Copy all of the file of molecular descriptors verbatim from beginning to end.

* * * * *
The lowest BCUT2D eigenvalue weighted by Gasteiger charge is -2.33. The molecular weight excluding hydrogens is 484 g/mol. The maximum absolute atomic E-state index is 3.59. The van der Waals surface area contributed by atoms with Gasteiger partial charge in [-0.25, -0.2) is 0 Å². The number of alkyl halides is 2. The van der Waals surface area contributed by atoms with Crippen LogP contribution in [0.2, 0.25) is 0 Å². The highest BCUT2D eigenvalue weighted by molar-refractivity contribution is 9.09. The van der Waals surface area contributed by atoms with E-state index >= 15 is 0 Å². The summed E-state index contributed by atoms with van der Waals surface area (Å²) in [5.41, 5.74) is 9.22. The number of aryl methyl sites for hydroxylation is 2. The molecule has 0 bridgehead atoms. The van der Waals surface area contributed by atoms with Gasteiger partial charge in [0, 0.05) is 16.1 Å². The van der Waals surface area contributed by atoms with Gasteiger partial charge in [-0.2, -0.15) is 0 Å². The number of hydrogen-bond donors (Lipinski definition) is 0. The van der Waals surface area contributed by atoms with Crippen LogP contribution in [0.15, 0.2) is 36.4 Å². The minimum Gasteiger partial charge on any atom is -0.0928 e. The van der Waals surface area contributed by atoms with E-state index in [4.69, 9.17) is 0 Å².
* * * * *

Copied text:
The lowest BCUT2D eigenvalue weighted by Gasteiger charge is -2.33. The molecular weight excluding hydrogens is 484 g/mol. The maximum absolute atomic E-state index is 3.59. The van der Waals surface area contributed by atoms with Gasteiger partial charge in [-0.25, -0.2) is 0 Å². The number of alkyl halides is 2. The van der Waals surface area contributed by atoms with Crippen LogP contribution in [0.2, 0.25) is 0 Å². The highest BCUT2D eigenvalue weighted by molar-refractivity contribution is 9.09. The van der Waals surface area contributed by atoms with E-state index >= 15 is 0 Å². The summed E-state index contributed by atoms with van der Waals surface area (Å²) in [5.41, 5.74) is 9.22. The number of aryl methyl sites for hydroxylation is 2. The molecule has 0 bridgehead atoms. The van der Waals surface area contributed by atoms with Gasteiger partial charge in [0, 0.05) is 16.1 Å². The van der Waals surface area contributed by atoms with Gasteiger partial charge in [-0.2, -0.15) is 0 Å². The number of hydrogen-bond donors (Lipinski definition) is 0. The van der Waals surface area contributed by atoms with Crippen LogP contribution in [0.15, 0.2) is 36.4 Å². The minimum Gasteiger partial charge on any atom is -0.0928 e. The van der Waals surface area contributed by atoms with E-state index in [4.69, 9.17) is 0 Å².